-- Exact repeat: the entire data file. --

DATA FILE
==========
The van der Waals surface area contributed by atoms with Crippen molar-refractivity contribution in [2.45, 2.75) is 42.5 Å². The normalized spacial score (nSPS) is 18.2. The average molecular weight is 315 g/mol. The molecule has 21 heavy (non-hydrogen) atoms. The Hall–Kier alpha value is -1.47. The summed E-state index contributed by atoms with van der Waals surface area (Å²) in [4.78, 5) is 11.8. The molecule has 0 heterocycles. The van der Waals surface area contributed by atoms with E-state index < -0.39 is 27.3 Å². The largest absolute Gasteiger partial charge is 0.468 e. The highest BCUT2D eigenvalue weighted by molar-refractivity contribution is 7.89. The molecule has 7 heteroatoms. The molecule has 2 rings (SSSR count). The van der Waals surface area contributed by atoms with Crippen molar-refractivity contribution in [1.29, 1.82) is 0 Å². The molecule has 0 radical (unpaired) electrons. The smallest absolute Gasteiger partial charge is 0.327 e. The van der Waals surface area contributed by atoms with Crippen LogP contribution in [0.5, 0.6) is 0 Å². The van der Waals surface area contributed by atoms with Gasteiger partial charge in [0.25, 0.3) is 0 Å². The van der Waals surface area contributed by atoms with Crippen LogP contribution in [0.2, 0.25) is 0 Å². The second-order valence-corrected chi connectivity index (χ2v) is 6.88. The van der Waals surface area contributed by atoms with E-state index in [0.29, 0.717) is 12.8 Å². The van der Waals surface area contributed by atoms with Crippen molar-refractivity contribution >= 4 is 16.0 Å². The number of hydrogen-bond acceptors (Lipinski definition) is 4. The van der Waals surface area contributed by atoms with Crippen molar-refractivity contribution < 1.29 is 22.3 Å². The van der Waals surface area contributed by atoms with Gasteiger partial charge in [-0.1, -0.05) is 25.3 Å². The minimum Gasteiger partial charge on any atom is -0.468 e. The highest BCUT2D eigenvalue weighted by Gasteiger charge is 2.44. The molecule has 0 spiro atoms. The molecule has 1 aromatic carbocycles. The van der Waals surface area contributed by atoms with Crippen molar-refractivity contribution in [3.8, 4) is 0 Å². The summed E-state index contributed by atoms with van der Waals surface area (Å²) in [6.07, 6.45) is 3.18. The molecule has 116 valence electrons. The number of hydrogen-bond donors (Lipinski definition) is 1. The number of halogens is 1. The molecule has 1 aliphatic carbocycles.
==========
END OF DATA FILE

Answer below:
The van der Waals surface area contributed by atoms with Crippen molar-refractivity contribution in [2.45, 2.75) is 42.5 Å². The normalized spacial score (nSPS) is 18.2. The average molecular weight is 315 g/mol. The molecule has 21 heavy (non-hydrogen) atoms. The Hall–Kier alpha value is -1.47. The summed E-state index contributed by atoms with van der Waals surface area (Å²) in [4.78, 5) is 11.8. The molecule has 0 heterocycles. The van der Waals surface area contributed by atoms with E-state index < -0.39 is 27.3 Å². The largest absolute Gasteiger partial charge is 0.468 e. The highest BCUT2D eigenvalue weighted by molar-refractivity contribution is 7.89. The molecule has 7 heteroatoms. The molecule has 2 rings (SSSR count). The van der Waals surface area contributed by atoms with Crippen molar-refractivity contribution in [1.29, 1.82) is 0 Å². The molecule has 0 radical (unpaired) electrons. The smallest absolute Gasteiger partial charge is 0.327 e. The van der Waals surface area contributed by atoms with Crippen LogP contribution in [0.5, 0.6) is 0 Å². The van der Waals surface area contributed by atoms with Gasteiger partial charge in [0.25, 0.3) is 0 Å². The van der Waals surface area contributed by atoms with Crippen LogP contribution in [0.2, 0.25) is 0 Å². The second-order valence-corrected chi connectivity index (χ2v) is 6.88. The van der Waals surface area contributed by atoms with E-state index in [0.29, 0.717) is 12.8 Å². The van der Waals surface area contributed by atoms with Crippen molar-refractivity contribution >= 4 is 16.0 Å². The number of hydrogen-bond acceptors (Lipinski definition) is 4. The van der Waals surface area contributed by atoms with Crippen molar-refractivity contribution < 1.29 is 22.3 Å². The van der Waals surface area contributed by atoms with Gasteiger partial charge in [-0.1, -0.05) is 25.3 Å². The minimum Gasteiger partial charge on any atom is -0.468 e. The highest BCUT2D eigenvalue weighted by Gasteiger charge is 2.44. The molecule has 0 spiro atoms. The molecule has 1 aromatic carbocycles. The van der Waals surface area contributed by atoms with Crippen molar-refractivity contribution in [3.8, 4) is 0 Å². The summed E-state index contributed by atoms with van der Waals surface area (Å²) in [6.07, 6.45) is 3.18. The molecule has 116 valence electrons. The number of hydrogen-bond donors (Lipinski definition) is 1. The number of halogens is 1. The molecule has 1 aliphatic carbocycles.